Testimony of Audrey Williams at Lead Hearing
Testimony of Audrey Williams
Intergovernmental Relations & School Support Manager
DC Public Charter School Board
DC Council Committee on Education
June 22, 2016
Good morning Chairman Grosso, Councilmember Cheh and members of the Education Committee. My name is Audrey Williams, and I am the Intergovernmental Relations and School Support Manager at the DC Public Charter School Board, and have been coordinating our work to address the issue of lead in schools’ water supply. I’d like to thank you for the opportunity to speak about our progress.
The health and safety of our students is our highest priority. We were alarmed, much as you were, to hear of reports earlier this year about the high levels of lead in the water supply in schools in large cities such as Flint and Newark. That is why we took the initiative in March to spend a portion of our reserve funds to rapidly test all public charter schools for lead in the District, except those with documentation that their building had already been thoroughly tested.
I am pleased to report that the vast majority of public charter campuses, 95, do not have levels of lead in their water that exceeded the EPA standard of 15 parts per billion. Of the remaining schools, 20 have a few sources (e.g. a sink or fountain) that have elevated levels of lead. That’s 2.3 percent of the 2,727 devices tested. Nine of those 20 schools have retested with no actionable lead levels.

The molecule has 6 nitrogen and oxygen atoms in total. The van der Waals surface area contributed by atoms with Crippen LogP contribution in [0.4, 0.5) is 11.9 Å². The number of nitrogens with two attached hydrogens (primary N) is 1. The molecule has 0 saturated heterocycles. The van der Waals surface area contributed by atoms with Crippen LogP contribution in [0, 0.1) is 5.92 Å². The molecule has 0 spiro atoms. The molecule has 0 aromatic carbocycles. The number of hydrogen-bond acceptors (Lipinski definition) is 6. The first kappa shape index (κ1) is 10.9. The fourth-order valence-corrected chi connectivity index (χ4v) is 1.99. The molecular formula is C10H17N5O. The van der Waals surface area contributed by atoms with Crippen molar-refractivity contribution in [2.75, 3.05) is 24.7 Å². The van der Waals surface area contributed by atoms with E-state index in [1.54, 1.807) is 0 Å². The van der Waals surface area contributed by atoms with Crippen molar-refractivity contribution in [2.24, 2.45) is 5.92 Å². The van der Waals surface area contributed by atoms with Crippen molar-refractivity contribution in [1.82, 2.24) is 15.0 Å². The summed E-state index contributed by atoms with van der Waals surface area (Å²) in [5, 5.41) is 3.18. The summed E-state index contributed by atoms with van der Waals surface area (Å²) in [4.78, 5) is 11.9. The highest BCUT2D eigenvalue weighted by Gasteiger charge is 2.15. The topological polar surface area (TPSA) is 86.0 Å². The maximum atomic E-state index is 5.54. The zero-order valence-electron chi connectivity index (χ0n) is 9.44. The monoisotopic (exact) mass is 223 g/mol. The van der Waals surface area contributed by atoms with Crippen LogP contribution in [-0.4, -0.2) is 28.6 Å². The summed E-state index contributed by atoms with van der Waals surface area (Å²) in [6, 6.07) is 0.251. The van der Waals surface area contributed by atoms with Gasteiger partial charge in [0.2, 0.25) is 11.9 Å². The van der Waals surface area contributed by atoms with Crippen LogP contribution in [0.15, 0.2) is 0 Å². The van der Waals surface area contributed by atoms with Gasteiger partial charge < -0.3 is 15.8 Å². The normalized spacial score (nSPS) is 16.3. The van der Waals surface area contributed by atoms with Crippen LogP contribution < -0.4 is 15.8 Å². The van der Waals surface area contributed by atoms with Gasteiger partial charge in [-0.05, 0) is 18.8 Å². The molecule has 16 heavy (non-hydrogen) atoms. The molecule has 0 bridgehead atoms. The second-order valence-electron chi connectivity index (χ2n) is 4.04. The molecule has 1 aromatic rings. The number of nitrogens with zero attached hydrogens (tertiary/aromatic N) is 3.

Each of these schools took immediate steps to protect their students and staff by shutting off the water sources that tested too high in lead and by substituting alternate water sources. Fortunately, many of the water sources that have tested positive are non-potable sources such as an outside spigot, a utility source or science labs that are not being used. Schools with elevated levels have been instructed to have the water sources repaired or filters added and inform their parents immediately upon receiving the results.
All the schools with actionable levels of lead have either taken those sources out of service, repaired the pipes or are installing filters. Some of those repairs are being done during the summer as those sections of their buildings are being renovated.
Overall, it costs between $80,000 and $100,000 to test the 2,727 devices. Going forward, we look to work with schools, the Council and the Administration to set appropriate standards for testing -- and to find a way to mitigate the huge costs associated with periodic testing and adding filters, that does not put an undue burden on public charter school budgets.
I am happy to answer any questions you may have. Thank you.